Drop-shipped items are still subject to sales tax. However, it will only happen at some stages of the transaction. Generally, the customer will always pay sales tax as the end user of a good or product. Then, as the reseller, you will remit sales tax to the state taxing authority. Ideally, you will provide your supplier with an exemption certificate to avoid paying additional sales tax when purchasing.  

Not all drop shippers must collect sales tax, as this requirement depends on factors that create nexus. A state can establish a nexus through inventory storage, sales volume, or physical presence. If you have a nexus in a state, you must determine the correct sales tax rate for each transaction. Some states may calculate sales tax based on the wholesale price, while others may calculate it based on the retail price. 

What is a sales tax nexus? 

A sales tax nexus refers to a connection or presence a business has in a particular state, which requires the company to collect and remit sales tax on transactions within that state. Two factors determine if this connection constitutes a sales tax nexus. 

  • Physical presence like an office, store, or warehouse OR  
  • Economic presence by meeting economic thresholds such as a certain level of sales or transactions within the state   

In states like Georgia, marketplace facilitators must collect sales tax if their total taxable sales equal or exceed $100,000. Other states may have specific qualifiers in addition to a sales threshold. For example, in the state of California, a sales tax nexus is triggered if you have either sales equal to OR exceeding $500,000 or a physical presence including:   

  • Maintaining inventory or office locations  
  • Having representatives in California (sales, customer service, delivery drivers, or installers)   
  • Leasing equipment, including computer servers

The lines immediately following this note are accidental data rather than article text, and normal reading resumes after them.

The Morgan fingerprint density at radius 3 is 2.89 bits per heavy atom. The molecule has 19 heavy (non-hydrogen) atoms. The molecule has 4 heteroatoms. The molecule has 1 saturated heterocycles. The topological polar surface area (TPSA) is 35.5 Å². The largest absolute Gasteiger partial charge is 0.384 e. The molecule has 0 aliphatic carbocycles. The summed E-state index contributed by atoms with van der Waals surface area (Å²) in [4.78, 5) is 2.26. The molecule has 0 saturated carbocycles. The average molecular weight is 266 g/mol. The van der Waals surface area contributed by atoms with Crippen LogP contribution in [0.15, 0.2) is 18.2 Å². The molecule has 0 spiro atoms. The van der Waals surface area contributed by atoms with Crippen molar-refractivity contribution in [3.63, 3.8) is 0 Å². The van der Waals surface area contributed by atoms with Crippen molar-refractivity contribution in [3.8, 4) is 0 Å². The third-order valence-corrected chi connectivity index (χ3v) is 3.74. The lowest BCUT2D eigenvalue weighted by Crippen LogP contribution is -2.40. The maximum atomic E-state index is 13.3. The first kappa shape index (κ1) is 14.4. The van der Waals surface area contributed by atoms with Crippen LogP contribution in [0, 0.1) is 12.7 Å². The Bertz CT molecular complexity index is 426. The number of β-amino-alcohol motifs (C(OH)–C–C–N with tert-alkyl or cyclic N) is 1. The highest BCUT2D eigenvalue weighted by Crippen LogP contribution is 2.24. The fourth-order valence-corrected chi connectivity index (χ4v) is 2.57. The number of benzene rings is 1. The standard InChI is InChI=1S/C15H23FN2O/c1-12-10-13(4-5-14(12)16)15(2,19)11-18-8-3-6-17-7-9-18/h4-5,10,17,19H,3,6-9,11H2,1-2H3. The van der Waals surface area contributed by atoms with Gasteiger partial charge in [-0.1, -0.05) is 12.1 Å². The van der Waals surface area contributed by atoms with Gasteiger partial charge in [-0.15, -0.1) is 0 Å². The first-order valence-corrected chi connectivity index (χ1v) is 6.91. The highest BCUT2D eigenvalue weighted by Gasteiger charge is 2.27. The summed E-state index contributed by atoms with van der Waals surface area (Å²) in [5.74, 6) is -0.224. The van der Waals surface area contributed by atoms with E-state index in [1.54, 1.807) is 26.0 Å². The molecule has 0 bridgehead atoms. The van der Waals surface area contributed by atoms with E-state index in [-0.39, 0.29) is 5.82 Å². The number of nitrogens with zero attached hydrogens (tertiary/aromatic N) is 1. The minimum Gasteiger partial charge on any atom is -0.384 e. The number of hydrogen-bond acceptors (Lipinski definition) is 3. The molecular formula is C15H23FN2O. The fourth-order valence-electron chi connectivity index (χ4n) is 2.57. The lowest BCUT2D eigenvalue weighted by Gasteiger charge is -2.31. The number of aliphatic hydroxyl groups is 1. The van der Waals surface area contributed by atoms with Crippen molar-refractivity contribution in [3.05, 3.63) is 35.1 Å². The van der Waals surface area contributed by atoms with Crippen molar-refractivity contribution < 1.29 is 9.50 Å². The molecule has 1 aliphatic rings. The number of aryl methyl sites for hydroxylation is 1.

Note: If you work with a fulfillment provider, like Amazon, eBay, or Shopify, with an established sales tax nexus, you may, by extension, still be required to collect sales tax from customers.   

For example, let’s say your fulfillment provider has a warehouse in California. Even if your sales do not meet the minimum threshold and you don’t have a physical presence in the state, you may still be obligated to collect sales tax based on your fulfillment provider’s sales tax nexus. You should check with fulfillment partners to see if their sales tax requirement extends to you as the dropshipper.  

Because each state has unique parameters for out-of-state resellers, you must review the state department of revenue for any state connected to your business.    

If you can prove that you do not have a sales tax nexus in the state, you are not required to collect sales taxes. By conducting a comprehensive review of each state’s guidelines, you can ensure compliance with the dropshipping tax requirements associated with your business.   

How to file taxes for dropshipping  

The tax filing process for drop shippers typically involves several key steps. Firstly, you need to accurately track your sales and revenue, including any applicable taxes collected from customers.